Here’s the scoop on our home in Utah.
It was for sale. Now it’s not.
It’s a leap of faith, for sure (never wanted to be a landlord), but financially speaking, it’s the best road to take. Our home has been shown over 30 times, we got an offer after 4 days of listing, but the offer, the showings, nothing has come of it (we didn’t take the offer for a number of reasons, the most important being it would mean losing a lot of money).
To say I love my home would be an understatement. I feel like my home is very much a part of our family. I’m one of those that is every bit a homemaker. I like making my space clean, beautiful, & organized. When I’m not in my own space, where I can create & design it to my liking, I feel
a little lost.
My blogging friend, Bethany, of Rinse. Repeat. shared similar feelings in a recent blog post, where she opens up about feeling lost & alone while living in the middle east while her husband works as a security-type contractor.
I can relate with a lot of what she’s going through.
Right now, we’re living the life of transients. In my last post, Dreena commented: wait, I thought you guys just moved?
Yes, we did. Sorta.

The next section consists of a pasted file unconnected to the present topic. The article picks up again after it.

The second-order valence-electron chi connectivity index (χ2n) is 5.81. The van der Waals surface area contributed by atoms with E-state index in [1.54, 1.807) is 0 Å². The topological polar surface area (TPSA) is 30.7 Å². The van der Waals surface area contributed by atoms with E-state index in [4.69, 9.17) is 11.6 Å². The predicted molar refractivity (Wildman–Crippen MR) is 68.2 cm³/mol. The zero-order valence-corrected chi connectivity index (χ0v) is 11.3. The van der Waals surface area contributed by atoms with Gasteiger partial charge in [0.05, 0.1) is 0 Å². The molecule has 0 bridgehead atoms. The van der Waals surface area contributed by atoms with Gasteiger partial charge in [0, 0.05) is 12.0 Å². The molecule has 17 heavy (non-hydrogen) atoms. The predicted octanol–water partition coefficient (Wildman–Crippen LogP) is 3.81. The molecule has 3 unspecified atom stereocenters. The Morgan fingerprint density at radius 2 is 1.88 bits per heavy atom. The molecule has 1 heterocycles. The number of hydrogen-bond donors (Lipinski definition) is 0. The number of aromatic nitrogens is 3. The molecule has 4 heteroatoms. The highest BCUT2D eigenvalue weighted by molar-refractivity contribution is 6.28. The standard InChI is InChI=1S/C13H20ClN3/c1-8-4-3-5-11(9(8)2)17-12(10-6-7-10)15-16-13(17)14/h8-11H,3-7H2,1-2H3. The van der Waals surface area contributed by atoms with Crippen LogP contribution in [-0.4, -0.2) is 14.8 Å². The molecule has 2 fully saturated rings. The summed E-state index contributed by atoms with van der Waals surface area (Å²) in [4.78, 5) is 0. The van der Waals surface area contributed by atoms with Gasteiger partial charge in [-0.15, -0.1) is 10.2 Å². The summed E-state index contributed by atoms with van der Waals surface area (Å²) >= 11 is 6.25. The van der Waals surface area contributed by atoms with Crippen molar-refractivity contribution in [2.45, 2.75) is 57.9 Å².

We moved up to Washington for interim to be with family, until we move to San Antonio, where Joseph will be stationed with the AF. We still had our home in Provo, which was for sale. It’s now no longer for sale, so we have to move out completely & make room for renters. We hope to have everything moved out by tomorrow, at which point we’ll resume our road trip & head down to St. George, UT, followed by Las Vegas, then it’s off to the Grand Canyon.
This transient life, I’m afraid, may be my life for the forseeable future.
To be honest, it scares the pants of me. Which is why I’m happy to do it. After all, remember when I did this?
I don’t mind doing things that scare me, but that doesn’t take away my feelings of anxiety, worry, & sometimes sadness.
The work of moving (boy, is it work!), the stress of finding proper housing (& turns out there’s a long waiting list for on-base military housing, so we may have to live away from base & commute), the anxiety of not having a place that I can love & really make home–this is what scares me.
I’m a pick-yourself-up-by-the-bootstraps kind of girl. If I’m feeling sad, I’m confident there’s a solution. If I’m feeling insecure, out of place, unloved, what have you, I know there’s something I can do to remedy it. But more & more, I’m realizing, sometimes you just feel sad, sometimes it’s lonely.
Sometimes it’s just plain hard, & there’s nothing to be done about it.
Is it important for you to have a place that you can call home?